Updated from 10:36 a.m. EST to provide additional analyst comments in eighth paragraph, information about Leon Cooperman's stake in third paragraph, and latest share price.



) -

Research In Motion


has finally reshuffled its management team,

announcing Thorsten Heins

as its new CEO. Investors, however, are less than impressed, sending shares nearly 7% lower this afternoon.

Shares of RIM have surrendered 74.2% of their value over the past year, according to Google Finance, as the handset maker loses market share and relevance in the smartphone market to


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. Apple's stock, in contrast, has gained 28.6% over the same time period, while Google's has dipped just 4.2%.

Investors, such as

Leon Cooperman of Omega Advisors,

were hoping for the new CEO to immediately draw a line under RIM's

recent problems

, though, may be



Cooperman recently purchased a 1.4 million share stake in the company.

"This is not a seismic change," Heins said on a conference call with investors on Monday, reiterating his desire not to split up the company. "I don't think there is some drastic change needed."

The company also named independent director Barbara Stymiest as the new Chairman of the Board, and appointed Prem Watsa, Chairman and CEO of

Fairfax Financial Holdings


, to the board. Watsa has often been referred to as "Canada's Warren Buffet."

Barclays Capital analyst Jeff Kvaal, however, warned that the changes are insufficient, noting that the company should have brought in new blood. "RIM missed an opportunity to acquire some outside perspective by turning to Ms. Stymiest and Mr. Heins," he explained. Kvaal has a neutral rating and a $14 price target on shares.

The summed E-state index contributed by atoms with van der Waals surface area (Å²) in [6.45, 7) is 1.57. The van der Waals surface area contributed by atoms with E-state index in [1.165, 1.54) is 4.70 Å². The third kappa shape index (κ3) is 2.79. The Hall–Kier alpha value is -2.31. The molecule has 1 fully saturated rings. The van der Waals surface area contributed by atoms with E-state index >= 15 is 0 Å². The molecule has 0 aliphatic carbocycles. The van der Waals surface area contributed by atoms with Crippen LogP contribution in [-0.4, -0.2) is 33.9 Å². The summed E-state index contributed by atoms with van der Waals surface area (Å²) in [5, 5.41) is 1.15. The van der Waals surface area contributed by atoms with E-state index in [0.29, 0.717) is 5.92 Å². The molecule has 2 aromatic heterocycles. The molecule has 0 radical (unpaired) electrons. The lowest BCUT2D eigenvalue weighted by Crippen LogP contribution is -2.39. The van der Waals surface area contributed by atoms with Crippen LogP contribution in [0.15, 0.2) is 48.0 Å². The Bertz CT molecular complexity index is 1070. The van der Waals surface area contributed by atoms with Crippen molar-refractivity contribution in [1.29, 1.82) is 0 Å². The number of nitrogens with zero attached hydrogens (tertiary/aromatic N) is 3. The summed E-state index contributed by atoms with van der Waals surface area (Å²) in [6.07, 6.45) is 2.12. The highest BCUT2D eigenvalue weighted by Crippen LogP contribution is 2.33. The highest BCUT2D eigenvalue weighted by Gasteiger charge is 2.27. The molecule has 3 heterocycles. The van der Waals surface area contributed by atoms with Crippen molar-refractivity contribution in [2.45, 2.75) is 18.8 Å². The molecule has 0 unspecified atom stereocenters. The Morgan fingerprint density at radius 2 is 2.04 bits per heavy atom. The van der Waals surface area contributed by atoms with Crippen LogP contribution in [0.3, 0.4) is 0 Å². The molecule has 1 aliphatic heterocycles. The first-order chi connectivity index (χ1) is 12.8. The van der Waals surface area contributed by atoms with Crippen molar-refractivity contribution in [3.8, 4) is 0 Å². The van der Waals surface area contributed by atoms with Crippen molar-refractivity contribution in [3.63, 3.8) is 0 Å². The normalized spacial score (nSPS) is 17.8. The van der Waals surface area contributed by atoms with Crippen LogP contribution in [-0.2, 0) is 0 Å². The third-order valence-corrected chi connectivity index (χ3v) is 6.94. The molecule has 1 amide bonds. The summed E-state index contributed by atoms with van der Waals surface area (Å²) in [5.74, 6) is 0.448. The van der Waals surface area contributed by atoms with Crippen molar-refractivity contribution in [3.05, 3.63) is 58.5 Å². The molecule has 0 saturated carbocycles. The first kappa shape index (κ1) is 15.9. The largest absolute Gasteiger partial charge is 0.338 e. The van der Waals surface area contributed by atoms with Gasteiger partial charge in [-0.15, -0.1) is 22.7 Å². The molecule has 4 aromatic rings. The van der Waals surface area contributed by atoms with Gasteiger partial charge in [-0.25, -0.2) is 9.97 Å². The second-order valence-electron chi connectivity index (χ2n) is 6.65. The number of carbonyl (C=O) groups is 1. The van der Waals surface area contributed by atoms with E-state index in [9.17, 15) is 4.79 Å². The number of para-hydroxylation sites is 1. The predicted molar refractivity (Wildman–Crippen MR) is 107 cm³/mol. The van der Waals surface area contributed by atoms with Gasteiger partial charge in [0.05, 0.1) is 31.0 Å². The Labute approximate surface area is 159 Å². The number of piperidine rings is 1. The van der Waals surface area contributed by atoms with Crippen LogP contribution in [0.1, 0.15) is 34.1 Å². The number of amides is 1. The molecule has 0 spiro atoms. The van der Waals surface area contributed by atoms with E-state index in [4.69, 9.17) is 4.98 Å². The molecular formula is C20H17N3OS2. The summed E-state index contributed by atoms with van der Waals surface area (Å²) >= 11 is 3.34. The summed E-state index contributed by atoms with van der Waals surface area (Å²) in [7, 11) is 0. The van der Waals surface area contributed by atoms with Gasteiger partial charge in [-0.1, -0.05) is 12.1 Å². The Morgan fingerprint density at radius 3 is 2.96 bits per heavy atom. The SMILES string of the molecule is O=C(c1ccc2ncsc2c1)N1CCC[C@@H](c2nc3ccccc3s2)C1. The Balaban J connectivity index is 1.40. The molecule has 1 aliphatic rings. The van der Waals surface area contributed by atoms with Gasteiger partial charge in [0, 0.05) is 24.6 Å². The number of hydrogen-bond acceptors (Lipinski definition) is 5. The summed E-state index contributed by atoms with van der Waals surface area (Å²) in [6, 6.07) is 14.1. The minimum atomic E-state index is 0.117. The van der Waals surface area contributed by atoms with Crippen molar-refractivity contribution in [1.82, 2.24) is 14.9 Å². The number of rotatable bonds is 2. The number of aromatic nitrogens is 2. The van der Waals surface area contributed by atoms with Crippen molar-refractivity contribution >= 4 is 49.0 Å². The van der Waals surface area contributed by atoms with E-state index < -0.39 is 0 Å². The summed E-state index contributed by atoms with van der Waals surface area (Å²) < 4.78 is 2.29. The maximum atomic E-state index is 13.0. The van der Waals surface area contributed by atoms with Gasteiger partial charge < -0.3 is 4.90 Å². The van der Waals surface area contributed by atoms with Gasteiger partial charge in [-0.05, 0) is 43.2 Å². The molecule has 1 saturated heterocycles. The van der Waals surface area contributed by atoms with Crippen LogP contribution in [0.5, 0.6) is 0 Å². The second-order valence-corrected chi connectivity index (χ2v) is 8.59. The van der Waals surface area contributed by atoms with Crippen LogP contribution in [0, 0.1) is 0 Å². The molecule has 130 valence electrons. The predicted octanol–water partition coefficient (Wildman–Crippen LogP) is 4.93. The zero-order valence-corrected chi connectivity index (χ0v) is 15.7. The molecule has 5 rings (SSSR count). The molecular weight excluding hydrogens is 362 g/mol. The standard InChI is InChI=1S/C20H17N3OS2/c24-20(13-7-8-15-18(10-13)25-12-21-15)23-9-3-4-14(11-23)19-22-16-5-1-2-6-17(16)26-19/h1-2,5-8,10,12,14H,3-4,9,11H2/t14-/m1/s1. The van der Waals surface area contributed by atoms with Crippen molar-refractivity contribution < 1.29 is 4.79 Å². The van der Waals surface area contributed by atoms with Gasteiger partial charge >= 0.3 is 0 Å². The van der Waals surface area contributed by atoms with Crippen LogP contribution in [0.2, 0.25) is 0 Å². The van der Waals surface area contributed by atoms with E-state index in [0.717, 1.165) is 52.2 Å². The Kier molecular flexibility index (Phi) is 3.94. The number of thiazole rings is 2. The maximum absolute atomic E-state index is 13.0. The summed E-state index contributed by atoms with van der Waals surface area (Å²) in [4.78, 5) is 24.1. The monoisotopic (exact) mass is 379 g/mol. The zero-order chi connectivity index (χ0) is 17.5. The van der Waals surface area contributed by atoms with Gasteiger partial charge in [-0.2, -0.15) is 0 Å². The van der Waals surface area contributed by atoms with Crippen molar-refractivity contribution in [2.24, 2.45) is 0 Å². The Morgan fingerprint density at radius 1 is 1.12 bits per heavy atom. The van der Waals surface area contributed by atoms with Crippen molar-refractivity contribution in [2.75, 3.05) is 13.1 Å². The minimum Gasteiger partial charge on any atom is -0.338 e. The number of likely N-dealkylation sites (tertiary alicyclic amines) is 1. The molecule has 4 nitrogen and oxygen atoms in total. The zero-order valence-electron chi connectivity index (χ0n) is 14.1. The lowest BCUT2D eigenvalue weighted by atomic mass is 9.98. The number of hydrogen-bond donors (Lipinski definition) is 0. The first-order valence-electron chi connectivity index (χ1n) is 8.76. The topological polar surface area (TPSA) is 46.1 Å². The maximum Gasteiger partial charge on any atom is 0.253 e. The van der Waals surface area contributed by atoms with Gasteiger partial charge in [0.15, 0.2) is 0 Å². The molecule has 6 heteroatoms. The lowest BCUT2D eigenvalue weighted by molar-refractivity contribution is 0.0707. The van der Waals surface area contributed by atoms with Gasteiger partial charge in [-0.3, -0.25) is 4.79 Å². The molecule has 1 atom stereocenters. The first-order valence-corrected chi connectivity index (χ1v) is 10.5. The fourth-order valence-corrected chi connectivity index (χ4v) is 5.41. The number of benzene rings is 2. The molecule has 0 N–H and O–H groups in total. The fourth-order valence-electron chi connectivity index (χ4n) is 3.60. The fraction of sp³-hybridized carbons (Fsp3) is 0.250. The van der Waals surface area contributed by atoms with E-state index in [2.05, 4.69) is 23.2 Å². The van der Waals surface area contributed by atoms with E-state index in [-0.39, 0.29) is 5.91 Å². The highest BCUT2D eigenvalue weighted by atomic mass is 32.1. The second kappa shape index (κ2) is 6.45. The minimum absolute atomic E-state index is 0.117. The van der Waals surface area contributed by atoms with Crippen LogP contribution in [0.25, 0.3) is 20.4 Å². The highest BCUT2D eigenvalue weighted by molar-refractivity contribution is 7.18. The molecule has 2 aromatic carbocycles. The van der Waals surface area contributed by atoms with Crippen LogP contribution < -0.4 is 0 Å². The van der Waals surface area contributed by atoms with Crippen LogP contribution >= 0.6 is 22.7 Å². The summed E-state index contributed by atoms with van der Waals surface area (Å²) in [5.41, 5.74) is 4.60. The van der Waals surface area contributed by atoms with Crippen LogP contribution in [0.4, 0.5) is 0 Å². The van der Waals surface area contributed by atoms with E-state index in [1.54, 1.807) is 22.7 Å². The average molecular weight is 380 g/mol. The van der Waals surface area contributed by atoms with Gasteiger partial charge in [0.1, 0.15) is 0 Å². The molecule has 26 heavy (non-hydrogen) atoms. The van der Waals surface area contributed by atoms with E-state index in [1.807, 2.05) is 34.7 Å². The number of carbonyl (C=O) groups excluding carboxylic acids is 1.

Sterne Agee analyst Shaw Wu agrees. A CEO with a "strong consumer electronics and supply chain background would have been ideal," he explained, in a note.

William Blair analyst Anil Doradla called the management changes "not convincing", as the research firm was looking for an emphasis on long-term vision and near‐term tactical execution." Doradla went on to say that "ultimately there is no quick fix for RIM." He rates shares market perform.

Heins takes over from Co-CEOs Mike Lazaridis and Jim Balsillie, who have seen the company they started turn from a technology titan, into a technology neophyte.

There had also been

rumors earlier

this year that


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all looked at potentially acquiring Research In Motion, but nothing ever came to fruition.

MKM PARTNERS analyst Michael Genovese said in a research note that he remained negative on RIM's fundamentals, warning that there may not be big changes at the company. Despite Lazaridis and Balsillie stepping down, Genovese does not see the appointment of Heins as leading to a potential acquisition. He has a neutral rating and a $15 price target on shares.

Heins did speak about becoming more consumer friendly during Monday's conference call, explaining that RIM's recruiting a new Chief Marketing Officer to help reach customers. The new CEO also discussed the possibility of licensing out Blackberry 10, the company's newest operating system, which is expected to launch later this year.

Shares reversed course in early Monday trading. They had been up as much as 4% in pre-market trading, but were off 6.7% to $15.87 by mid-morning.

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Written by Chris Ciaccia in New York

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